Holy basil (Ocimum sanctum) is an herb native to India, where it is known as tulsi. It is sacred in the Hindu religious tradition and is regarded as one of the most important plants used in Ayurvedic medicine. If you go to India, you will see holy basil growing in profusion around Hindu temples. It comes in red and green varieties, both with a strong, pleasant aroma. More clove-like than that of culinary basil, holy basil has been used for centuries to treat a variety of medical conditions including heart problems, asthma, bronchitis, arthritis and eye disorders. Although historically it hasn’t been used for cooking, some American cooks have begun to experiment with it.
In the past decade or so a number of scientific studies have looked at holy basil for various treatment purposes. All of these studies have been done in animals, usually laboratory mice and rats, so we can’t be certain that results will translate to humans. Findings from these various investigations suggest that holy basil might have some effects as a painkiller, a COX-II anti-inflammatory agent, an antioxidant, and as a treatment for bacterial, fungal and even viral infections. There is also evidence (again, only from animal studies) that holy basil might help control blood sugar.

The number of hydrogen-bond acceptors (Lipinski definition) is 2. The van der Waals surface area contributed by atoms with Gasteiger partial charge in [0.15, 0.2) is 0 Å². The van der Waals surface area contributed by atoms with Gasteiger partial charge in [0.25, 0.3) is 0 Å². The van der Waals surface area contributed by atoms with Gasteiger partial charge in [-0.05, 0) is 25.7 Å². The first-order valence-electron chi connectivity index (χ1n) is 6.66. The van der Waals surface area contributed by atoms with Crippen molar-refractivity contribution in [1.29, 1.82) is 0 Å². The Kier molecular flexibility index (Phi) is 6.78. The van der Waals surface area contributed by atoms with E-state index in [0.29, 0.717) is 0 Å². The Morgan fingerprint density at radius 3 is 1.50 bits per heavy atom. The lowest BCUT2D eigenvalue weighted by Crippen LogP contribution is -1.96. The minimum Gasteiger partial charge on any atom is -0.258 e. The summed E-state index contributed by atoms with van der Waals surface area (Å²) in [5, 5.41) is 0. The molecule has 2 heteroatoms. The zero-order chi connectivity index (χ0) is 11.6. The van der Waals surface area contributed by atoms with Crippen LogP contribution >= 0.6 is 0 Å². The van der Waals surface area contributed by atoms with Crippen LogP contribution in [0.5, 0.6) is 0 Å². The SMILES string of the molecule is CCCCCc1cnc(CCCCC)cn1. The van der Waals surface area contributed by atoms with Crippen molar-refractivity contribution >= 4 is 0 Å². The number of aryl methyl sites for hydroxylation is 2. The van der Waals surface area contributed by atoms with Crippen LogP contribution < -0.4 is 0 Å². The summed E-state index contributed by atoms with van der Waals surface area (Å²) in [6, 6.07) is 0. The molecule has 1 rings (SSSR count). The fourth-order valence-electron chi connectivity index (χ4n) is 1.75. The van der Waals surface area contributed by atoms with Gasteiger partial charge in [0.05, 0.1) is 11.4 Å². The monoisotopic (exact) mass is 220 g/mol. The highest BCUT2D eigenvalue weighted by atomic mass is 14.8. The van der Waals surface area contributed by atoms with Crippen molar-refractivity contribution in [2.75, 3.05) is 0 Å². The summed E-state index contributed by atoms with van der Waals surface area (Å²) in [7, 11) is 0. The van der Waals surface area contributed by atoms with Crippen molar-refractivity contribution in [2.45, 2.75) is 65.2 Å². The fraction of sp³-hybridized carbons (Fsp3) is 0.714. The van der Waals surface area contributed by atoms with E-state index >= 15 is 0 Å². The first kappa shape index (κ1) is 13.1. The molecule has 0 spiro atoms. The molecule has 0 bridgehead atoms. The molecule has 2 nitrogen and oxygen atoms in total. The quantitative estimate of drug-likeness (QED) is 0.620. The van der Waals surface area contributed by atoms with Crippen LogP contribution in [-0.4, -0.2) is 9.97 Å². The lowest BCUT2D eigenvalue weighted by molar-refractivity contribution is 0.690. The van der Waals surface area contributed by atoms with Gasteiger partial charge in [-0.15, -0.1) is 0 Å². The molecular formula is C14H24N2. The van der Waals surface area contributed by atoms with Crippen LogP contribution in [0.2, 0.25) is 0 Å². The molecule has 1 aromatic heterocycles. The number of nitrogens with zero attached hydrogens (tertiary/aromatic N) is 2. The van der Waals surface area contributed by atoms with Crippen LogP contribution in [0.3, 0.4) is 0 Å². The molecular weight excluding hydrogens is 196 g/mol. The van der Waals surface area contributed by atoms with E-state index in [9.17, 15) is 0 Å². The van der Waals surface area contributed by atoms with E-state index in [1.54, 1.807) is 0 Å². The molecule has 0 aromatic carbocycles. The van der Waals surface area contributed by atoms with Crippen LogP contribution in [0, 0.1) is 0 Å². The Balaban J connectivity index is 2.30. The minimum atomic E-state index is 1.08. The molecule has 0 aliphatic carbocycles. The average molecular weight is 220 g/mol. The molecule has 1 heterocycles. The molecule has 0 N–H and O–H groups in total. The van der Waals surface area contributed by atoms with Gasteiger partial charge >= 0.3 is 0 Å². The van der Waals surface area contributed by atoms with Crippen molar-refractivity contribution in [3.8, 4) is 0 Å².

The most compelling evidence I’ve reviewed indicates that holy basil may help counteract the effects of stress. In fact, preparations made from holy basil are widely used to treat stress-related health problems in India and elsewhere. One study, published in 1991 in the Indian Journal of Pharmacology, compared holy basil to Siberian ginseng (Eleutherococcus senticosus) and Asian ginseng (Panax ginseng) and found that holy basil was the most potent anti-stress agent of the three, and also had the highest margin of safety. However, this study, as well as a dozen others I found in a search of the medical literature, was conducted in laboratory animals, not humans.
I know that holy basil is being promoted as a treatment for reducing both stress and elevated levels of the stress hormone cortisol, and to promote physical and emotional endurance. My feeling is that if you’re seeking to manage stress, breathing exercises and regular aerobic exercise are more important first steps. Practicing regular, mindful breathing can be calming and energizing and can even help with stress-related health problems ranging from panic attacks to digestive disorders. However, some practitioners tell me that they see good results with holy basil in combination with lifestyle modification and that this herb works quickly.
Andrew Weil, M.D.